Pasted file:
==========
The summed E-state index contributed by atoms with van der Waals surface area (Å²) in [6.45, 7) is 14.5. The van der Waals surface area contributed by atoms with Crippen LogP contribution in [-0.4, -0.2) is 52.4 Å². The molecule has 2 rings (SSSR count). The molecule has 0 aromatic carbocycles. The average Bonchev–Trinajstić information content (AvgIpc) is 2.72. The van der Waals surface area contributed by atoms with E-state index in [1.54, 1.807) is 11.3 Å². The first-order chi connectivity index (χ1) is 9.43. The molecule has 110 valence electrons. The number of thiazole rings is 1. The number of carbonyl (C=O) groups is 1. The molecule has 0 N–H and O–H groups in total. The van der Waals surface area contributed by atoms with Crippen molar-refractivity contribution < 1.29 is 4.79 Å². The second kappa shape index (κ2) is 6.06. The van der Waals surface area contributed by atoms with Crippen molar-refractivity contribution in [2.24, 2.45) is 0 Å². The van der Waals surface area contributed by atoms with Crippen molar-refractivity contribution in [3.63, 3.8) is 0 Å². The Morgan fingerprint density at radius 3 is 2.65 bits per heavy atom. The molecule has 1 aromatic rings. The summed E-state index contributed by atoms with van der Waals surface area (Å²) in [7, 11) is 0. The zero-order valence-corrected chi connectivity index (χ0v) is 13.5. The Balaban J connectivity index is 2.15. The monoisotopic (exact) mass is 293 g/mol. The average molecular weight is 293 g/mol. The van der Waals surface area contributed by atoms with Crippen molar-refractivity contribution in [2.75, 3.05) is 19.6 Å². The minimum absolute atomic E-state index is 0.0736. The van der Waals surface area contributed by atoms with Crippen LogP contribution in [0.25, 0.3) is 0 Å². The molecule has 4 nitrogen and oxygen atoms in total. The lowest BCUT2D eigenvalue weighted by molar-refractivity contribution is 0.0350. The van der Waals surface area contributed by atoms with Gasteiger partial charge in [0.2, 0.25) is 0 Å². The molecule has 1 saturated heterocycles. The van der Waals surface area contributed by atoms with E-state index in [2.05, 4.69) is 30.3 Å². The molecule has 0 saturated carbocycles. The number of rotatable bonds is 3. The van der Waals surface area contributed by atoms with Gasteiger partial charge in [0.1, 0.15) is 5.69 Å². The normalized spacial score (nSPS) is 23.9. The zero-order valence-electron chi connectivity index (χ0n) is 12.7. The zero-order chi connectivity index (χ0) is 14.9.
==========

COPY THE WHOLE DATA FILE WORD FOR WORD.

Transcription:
The summed E-state index contributed by atoms with van der Waals surface area (Å²) in [6.45, 7) is 14.5. The van der Waals surface area contributed by atoms with Crippen LogP contribution in [-0.4, -0.2) is 52.4 Å². The molecule has 2 rings (SSSR count). The molecule has 0 aromatic carbocycles. The average Bonchev–Trinajstić information content (AvgIpc) is 2.72. The van der Waals surface area contributed by atoms with E-state index in [1.54, 1.807) is 11.3 Å². The first-order chi connectivity index (χ1) is 9.43. The molecule has 110 valence electrons. The number of thiazole rings is 1. The number of carbonyl (C=O) groups is 1. The molecule has 0 N–H and O–H groups in total. The van der Waals surface area contributed by atoms with Crippen molar-refractivity contribution < 1.29 is 4.79 Å². The second kappa shape index (κ2) is 6.06. The van der Waals surface area contributed by atoms with Crippen molar-refractivity contribution in [2.24, 2.45) is 0 Å². The van der Waals surface area contributed by atoms with Crippen molar-refractivity contribution in [3.63, 3.8) is 0 Å². The Morgan fingerprint density at radius 3 is 2.65 bits per heavy atom. The molecule has 1 aromatic rings. The summed E-state index contributed by atoms with van der Waals surface area (Å²) in [7, 11) is 0. The zero-order valence-corrected chi connectivity index (χ0v) is 13.5. The Balaban J connectivity index is 2.15. The monoisotopic (exact) mass is 293 g/mol. The average molecular weight is 293 g/mol. The van der Waals surface area contributed by atoms with Crippen molar-refractivity contribution in [2.75, 3.05) is 19.6 Å². The minimum absolute atomic E-state index is 0.0736. The van der Waals surface area contributed by atoms with Crippen LogP contribution in [0.25, 0.3) is 0 Å². The molecule has 4 nitrogen and oxygen atoms in total. The lowest BCUT2D eigenvalue weighted by molar-refractivity contribution is 0.0350. The van der Waals surface area contributed by atoms with Gasteiger partial charge in [0.2, 0.25) is 0 Å². The molecule has 1 saturated heterocycles. The van der Waals surface area contributed by atoms with E-state index in [2.05, 4.69) is 30.3 Å². The molecule has 0 saturated carbocycles. The number of rotatable bonds is 3. The van der Waals surface area contributed by atoms with Gasteiger partial charge in [0.1, 0.15) is 5.69 Å². The normalized spacial score (nSPS) is 23.9. The zero-order valence-electron chi connectivity index (χ0n) is 12.7. The zero-order chi connectivity index (χ0) is 14.9.